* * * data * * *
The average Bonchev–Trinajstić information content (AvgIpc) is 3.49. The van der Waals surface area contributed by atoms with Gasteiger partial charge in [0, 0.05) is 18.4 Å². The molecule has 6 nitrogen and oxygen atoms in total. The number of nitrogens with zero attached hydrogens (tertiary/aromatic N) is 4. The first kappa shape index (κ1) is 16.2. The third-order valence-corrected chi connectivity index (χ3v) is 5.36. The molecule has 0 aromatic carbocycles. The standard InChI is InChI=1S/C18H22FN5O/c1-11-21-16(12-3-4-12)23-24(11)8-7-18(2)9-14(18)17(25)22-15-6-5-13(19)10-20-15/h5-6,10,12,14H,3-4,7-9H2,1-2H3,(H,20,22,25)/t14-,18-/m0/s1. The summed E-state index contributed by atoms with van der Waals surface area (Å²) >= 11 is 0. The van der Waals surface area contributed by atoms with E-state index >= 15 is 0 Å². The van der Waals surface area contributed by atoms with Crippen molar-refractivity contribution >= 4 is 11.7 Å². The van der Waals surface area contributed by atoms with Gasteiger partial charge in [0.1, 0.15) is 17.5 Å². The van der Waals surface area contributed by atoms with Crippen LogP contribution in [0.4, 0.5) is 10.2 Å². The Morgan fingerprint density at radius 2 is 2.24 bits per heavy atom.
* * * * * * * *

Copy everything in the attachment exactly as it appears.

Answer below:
The average Bonchev–Trinajstić information content (AvgIpc) is 3.49. The van der Waals surface area contributed by atoms with Gasteiger partial charge in [0, 0.05) is 18.4 Å². The molecule has 6 nitrogen and oxygen atoms in total. The number of nitrogens with zero attached hydrogens (tertiary/aromatic N) is 4. The first kappa shape index (κ1) is 16.2. The third-order valence-corrected chi connectivity index (χ3v) is 5.36. The molecule has 0 aromatic carbocycles. The standard InChI is InChI=1S/C18H22FN5O/c1-11-21-16(12-3-4-12)23-24(11)8-7-18(2)9-14(18)17(25)22-15-6-5-13(19)10-20-15/h5-6,10,12,14H,3-4,7-9H2,1-2H3,(H,20,22,25)/t14-,18-/m0/s1. The summed E-state index contributed by atoms with van der Waals surface area (Å²) >= 11 is 0. The van der Waals surface area contributed by atoms with E-state index >= 15 is 0 Å². The van der Waals surface area contributed by atoms with Crippen molar-refractivity contribution >= 4 is 11.7 Å². The van der Waals surface area contributed by atoms with Gasteiger partial charge in [0.1, 0.15) is 17.5 Å². The van der Waals surface area contributed by atoms with Crippen LogP contribution in [0.4, 0.5) is 10.2 Å². The Morgan fingerprint density at radius 2 is 2.24 bits per heavy atom.